For the half-year to 31 December 2014, the IPKat's regular team is supplemented by contributions from guest bloggers Rebecca Gulbul, Lucas Michels and Marie-Andrée Weiss.

Regular round-ups of the previous week's blogposts are kindly compiled by Alberto Bellan.

Wednesday, 4 January 2006

BADGE OF ALLEGIANCE DEFENCE: DOES ANYONE KNOW?


Does anyone know ...?

In Case C-206/01 Arsenal Football Club v Matthew Reed the European Court of Justice ruled that it was not a defence to an action for trade mark infringement for the defendant to say he was using another's trade mark as a "badge of allegiance" or "badge of loyalty" to indicate support for a football team which the trade mark symbolised: the fact that the trade mark was used in such a manner did not mean that it was not affecting the mark's essential function of guaranteeing the identity of the origin of goods or services bearing that mark.

Arsenal logos before (above, right) and after (below, left) the Reed litigation

More than four years have passed since that ruling, but it has not escaped the IPKat's notice that unauthorised merchandise is still sold at or near football grounds. Accordingly, the IPKat asks, does anyone know if any courts - in the UK or elsewhere - have refused to follow the ECJ line and have upheld a "badge of allegiance" defence? If you know of such an occurrence, can you please email the IPKat here or post a Comment below. Any information received will be made available on this blog.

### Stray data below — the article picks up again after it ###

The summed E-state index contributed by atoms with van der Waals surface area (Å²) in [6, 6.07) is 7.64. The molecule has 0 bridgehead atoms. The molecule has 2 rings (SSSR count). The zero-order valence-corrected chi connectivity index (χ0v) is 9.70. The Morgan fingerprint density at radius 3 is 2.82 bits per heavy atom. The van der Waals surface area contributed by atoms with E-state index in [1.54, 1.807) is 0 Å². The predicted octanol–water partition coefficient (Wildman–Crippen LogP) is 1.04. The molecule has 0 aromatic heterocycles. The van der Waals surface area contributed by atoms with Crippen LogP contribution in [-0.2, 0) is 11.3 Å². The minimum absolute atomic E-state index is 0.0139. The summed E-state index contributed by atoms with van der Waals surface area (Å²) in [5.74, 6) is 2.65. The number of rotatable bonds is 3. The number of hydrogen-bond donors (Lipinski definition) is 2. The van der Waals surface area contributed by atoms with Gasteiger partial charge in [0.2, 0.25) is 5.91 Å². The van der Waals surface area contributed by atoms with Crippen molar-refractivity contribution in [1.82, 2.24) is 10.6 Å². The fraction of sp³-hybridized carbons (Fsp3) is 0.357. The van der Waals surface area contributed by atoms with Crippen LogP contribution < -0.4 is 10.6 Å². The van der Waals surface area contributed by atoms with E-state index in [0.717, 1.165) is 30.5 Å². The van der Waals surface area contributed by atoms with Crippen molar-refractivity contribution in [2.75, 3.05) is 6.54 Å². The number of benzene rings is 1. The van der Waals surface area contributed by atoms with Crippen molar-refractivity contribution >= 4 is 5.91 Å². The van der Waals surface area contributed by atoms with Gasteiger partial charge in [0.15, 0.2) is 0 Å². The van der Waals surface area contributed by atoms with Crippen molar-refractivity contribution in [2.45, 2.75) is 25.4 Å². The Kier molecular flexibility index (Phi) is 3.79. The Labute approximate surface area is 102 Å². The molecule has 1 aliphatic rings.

Merpel says, take off that Arsenal shirt - no-one will ever believe you are Thierry Henry!

Fake shirts here and here
Some surprising sponsored links offered to anyone searching "fake shirts" on Google here, here and here
More on Thierry Henry here, here and here

1 comment:

Anonymous said...

I think you are reading too much into the Arsenal decision. The mere replication of a registered trade mark is not in itself an infringement. However, Reed affixed the Arsenal sign to his shirts in the places customers would normally expect to see a sign designating trade origin – and that is why he was found liable.

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